Japan launches satellite for 2-year study of Venus
Japan launched a new spacecraft Friday on a two-year mission to study the planet Venus and its climate.
A rocket carrying the Venus climate orbiter called “Akatsuki” blasted off from a Japanese space center in Kagoshima, southern Japan, the Japan Aerospace Exploration Agency said. Akatsuki means “dawn” in Japanese.
Akatsuki is expected to reach Venus’ orbit in December. The orbiter will circle the planet for two years to examine its climate, including clouds, temperature and wind power, the agency said.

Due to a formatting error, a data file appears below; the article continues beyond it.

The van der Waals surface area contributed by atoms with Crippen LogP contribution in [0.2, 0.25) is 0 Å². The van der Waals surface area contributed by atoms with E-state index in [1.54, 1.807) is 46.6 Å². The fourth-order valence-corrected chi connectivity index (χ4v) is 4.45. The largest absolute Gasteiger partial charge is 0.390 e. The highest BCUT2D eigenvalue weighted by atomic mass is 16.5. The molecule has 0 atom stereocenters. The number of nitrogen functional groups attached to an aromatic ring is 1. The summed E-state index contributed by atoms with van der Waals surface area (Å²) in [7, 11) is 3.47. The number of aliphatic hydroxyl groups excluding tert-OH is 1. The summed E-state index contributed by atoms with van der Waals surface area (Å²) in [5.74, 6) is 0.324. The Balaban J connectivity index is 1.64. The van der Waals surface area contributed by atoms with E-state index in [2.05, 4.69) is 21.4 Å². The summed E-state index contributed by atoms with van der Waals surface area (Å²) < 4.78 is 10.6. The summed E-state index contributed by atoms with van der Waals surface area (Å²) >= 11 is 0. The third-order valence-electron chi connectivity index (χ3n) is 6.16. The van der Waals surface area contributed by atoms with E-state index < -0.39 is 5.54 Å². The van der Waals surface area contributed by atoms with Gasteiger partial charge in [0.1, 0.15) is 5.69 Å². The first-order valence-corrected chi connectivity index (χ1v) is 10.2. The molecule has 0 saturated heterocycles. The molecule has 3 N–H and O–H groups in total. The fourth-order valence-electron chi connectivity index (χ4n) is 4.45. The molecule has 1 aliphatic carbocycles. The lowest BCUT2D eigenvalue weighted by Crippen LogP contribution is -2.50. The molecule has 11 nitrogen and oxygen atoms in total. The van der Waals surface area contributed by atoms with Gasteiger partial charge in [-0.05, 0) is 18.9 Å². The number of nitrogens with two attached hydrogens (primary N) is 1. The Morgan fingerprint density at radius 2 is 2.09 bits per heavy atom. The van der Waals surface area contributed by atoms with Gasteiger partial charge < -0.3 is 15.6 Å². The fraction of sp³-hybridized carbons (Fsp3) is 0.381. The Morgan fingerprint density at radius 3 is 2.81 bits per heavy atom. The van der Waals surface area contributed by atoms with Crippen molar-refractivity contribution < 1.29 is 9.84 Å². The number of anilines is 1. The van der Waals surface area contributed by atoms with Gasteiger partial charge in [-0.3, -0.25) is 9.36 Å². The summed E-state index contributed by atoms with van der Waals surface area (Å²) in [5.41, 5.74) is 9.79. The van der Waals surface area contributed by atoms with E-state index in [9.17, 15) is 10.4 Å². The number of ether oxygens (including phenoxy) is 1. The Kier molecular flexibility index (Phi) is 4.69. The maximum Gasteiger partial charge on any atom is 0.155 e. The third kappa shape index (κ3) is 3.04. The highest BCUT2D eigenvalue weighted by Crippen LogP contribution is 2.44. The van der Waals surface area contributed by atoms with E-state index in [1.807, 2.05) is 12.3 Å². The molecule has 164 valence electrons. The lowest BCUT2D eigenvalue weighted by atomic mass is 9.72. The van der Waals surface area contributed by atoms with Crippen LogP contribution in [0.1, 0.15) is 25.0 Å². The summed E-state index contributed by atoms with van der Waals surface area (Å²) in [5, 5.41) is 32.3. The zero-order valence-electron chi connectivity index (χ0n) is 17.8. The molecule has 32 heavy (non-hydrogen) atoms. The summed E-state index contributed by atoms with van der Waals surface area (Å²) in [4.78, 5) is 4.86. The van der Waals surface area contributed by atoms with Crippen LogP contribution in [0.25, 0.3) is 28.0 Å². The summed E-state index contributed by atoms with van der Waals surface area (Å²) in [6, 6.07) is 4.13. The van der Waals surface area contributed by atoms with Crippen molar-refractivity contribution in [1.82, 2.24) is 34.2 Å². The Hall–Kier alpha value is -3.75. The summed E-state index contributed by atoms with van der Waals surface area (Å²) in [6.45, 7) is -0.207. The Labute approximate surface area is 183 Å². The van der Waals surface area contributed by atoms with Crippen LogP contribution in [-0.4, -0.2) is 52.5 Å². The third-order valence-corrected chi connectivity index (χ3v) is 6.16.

The development cost of Akatsuki was around 25 billion yen ($280 million).
The Venus mission follows Japan’s first lunar probe, which completed a 19-month mission last year. The lunar project was to create a detailed map of the moon’s surface and examine its mineral distribution.
Japan launched its first satellite in 1970 and has achieved several major scientific coups in space, including the launch of a probe that made a rendezvous with an asteroid.